Locked Out

The war on drugs continues to deny the American Dream to countless poor black families.

The war on drugs has led to the incarceration of millions of Americans. Between 1965 and 2000, the prison population in the United States swelled by 600 percent, according to Robert Perkinson, author of Texas Tough: The Rise of America’s Prison Empire. There are currently more than two million people incarcerated in the United States, and since the start of the war on drugs, more than 31 million Americans—a disproportionate number of them from poor black communities—have been arrested for drug-related crimes, according to The Sentencing Project.

Whites are just as likely as blacks to use drugs, according to research by the Substance and Mental Health Services Administration of the Department of Health and Human Services. Yet the front line of the war on drugs is being fought in poor black neighborhoods across the country. As a result, poor African-American families are being trapped in generational cycles of incarceration. In the period leading up to the civil rights movement, African-Americans were incarcerated at a rate four times higher than whites. Currently, the incarceration rate for African-Americans is seven times that of whites, according to Perkinson.

Austin isn’t immune to this trend. In fact, the disparity between black and white drug arrests in Austin is even greater than the national average. The number of African-Americans arrested on drug charges in Austin has spiked by 394 percent since the start of the war on drugs—compared to a 16 percent increase for Anglos.

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The images from my photo project document everyday life in an East Austin community that has been disproportionately affected by mass incarceration. According to the Justice Mapping Center, incarceration rates for the 78702 zip code, where many of these images were created, is five times higher than the average rate in Austin. The 78702 zip code and neighboring 78721 contain only 3.5 percent of the city’s adult population but account for more than 17 percent of Austin’s prisoners.

The communities and families featured in this photo essay are just another statistic in America’s war on drugs. Unequal enforcement of drug laws has had an unimaginable effect on poor minority populations in the United States, and prisons have filled with African-Americans. The loss of these individuals destabilizes entire communities. Upon their release, they re-enter the community as second-class citizens. Drug policies continue to deny the American Dream to countless poor African-American families.

These photos are from Raymond Thompson’s “Justice Undone” project, funded by a grant from the Alexia Foundation.

The war on drugs has led to the incarceration of millions of Americans. Between 1965 and 2000, the prison population in the United States swelled by 600 percent, according to Robert Perkinson, author of Texas Tough: The Rise of America’s Prison Empire. There are currently more than two million people incarcerated in the United States, and since the start of the war on drugs, more than 31 million Americans—a disproportionate number of them from poor black communities—have been arrested for drug-related crimes, according to The Sentencing Project.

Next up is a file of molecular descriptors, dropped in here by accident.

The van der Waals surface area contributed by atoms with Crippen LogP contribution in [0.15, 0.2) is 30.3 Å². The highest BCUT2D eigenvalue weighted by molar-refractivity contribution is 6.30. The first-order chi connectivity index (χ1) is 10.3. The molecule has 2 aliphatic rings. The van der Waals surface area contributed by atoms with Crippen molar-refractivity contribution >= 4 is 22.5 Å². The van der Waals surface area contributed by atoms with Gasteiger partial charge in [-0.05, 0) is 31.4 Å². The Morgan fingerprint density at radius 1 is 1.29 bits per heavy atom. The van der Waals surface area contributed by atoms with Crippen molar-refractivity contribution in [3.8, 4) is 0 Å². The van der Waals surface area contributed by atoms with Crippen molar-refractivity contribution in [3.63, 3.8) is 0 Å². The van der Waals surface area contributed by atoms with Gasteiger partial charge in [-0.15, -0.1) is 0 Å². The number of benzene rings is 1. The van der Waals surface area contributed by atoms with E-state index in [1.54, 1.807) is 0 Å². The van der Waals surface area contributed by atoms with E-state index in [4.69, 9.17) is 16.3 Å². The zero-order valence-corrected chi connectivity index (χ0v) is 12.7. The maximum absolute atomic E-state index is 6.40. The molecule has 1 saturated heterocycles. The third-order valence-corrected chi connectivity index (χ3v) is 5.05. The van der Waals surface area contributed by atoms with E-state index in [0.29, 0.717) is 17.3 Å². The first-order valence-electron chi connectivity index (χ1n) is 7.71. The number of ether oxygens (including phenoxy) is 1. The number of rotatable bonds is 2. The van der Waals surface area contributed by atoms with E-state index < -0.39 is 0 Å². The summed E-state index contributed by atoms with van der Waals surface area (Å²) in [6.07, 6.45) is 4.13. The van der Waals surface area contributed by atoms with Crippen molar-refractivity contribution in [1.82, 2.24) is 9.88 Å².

Whites are just as likely as blacks to use drugs, according to research by the Substance and Mental Health Services Administration of the Department of Health and Human Services. Yet the front line of the war on drugs is being fought in poor black neighborhoods across the country. As a result, poor African-American families are being trapped in generational cycles of incarceration. In the period leading up to the civil rights movement, African-Americans were incarcerated at a rate four times higher than whites. Currently, the incarceration rate for African-Americans is seven times that of whites, according to Perkinson.

Austin isn’t immune to this trend. In fact, the disparity between black and white drug arrests in Austin is even greater than the national average. The number of African-Americans arrested on drug charges in Austin has spiked by 394 percent since the start of the war on drugs—compared to a 16 percent increase for Anglos.

The images from my photo project document everyday life in an East Austin community that has been disproportionately affected by mass incarceration. According to the Justice Mapping Center, incarceration rates for the 78702 zip code, where many of these images were created, is five times higher than the average rate in Austin. The 78702 zip code and neighboring 78721 contain only 3.5 percent of the city’s adult population but account for more than 17 percent of Austin’s prisoners.

The communities and families featured in this photo essay are just another statistic in America’s war on drugs. Unequal enforcement of drug laws has had an unimaginable effect on poor minority populations in the United States, and prisons have filled with African-Americans. The loss of these individuals destabilizes entire communities. Upon their release, they re-enter the community as second-class citizens. Drug policies continue to deny the American Dream to countless poor African-American families.

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